Publication Date


Type of Culminating Activity


Degree Title

Doctor of Education in Curriculum and Instruction


Curriculum, Instruction, and Foundational Studies

Major Advisor

Scott Willison, Ph.D.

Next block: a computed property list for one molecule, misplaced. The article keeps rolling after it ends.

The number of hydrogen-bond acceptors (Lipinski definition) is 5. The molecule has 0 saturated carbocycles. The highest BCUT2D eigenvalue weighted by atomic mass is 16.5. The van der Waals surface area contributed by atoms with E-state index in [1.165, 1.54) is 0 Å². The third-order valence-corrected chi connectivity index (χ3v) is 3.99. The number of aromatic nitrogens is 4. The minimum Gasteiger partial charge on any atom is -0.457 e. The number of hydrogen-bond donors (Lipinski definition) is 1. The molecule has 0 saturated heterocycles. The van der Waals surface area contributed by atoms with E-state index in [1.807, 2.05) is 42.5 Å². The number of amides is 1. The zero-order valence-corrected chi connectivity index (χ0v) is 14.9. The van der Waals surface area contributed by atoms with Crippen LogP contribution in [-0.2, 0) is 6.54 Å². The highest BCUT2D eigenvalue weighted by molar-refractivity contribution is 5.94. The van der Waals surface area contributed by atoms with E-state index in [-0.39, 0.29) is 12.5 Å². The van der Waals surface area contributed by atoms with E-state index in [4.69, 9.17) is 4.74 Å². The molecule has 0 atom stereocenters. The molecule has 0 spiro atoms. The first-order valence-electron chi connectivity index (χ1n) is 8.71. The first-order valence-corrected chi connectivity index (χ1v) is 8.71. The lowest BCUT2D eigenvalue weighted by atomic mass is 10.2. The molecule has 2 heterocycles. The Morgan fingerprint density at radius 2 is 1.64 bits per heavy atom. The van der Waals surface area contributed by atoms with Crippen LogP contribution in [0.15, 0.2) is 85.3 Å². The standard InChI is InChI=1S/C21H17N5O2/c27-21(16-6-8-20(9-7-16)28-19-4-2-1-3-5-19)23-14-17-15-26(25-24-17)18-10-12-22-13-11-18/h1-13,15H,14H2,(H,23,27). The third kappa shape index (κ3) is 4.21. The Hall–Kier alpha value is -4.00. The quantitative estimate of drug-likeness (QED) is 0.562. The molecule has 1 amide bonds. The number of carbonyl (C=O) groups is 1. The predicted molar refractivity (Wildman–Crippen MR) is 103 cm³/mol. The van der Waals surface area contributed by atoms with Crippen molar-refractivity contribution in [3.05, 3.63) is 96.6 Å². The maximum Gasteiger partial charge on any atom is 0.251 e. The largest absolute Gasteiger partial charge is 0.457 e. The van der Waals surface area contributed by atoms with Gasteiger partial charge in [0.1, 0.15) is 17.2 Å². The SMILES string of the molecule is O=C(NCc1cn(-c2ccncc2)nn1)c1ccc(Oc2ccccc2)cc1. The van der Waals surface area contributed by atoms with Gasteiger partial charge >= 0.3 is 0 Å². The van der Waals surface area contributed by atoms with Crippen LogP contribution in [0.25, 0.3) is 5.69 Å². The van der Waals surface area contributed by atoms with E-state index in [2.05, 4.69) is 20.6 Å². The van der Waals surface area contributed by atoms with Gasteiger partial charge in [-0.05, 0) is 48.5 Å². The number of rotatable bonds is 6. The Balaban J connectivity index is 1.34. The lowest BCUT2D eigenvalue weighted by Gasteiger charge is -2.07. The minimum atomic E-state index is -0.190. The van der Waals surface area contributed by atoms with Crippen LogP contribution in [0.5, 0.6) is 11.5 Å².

School-based mentoring programs have recently emerged as a potential method to improve pro-social behavior, academic success, resiliency, a sense of school connectedness, and reduce at-risk behaviors and drop-out probability among youth. This action research study surveyed 142 students to assess changes in student attitudes associated with implementing the first year of a sophomore mentoring program at a semi-urban high school in the northwestern United States. The mentoring program was called the Pathfinder program, a youth-to-youth group mentoring program developed and marketed by Varsity Gold Leadership, Inc. The extent of influence the Pathfinder program exerted over concepts related to school connectedness and academic motivation was compared to three other sources of influence (teachers, family, and friends). Results indicated friends were the most powerful source of influence, although family was quite influential, as well. In general, as academic motivation and perception of school climate improved, so did students’ estimation of the power exerted by all sources of influence. Although students reportedly enjoyed the Pathfinder program, it was least effective with students who were at most risk.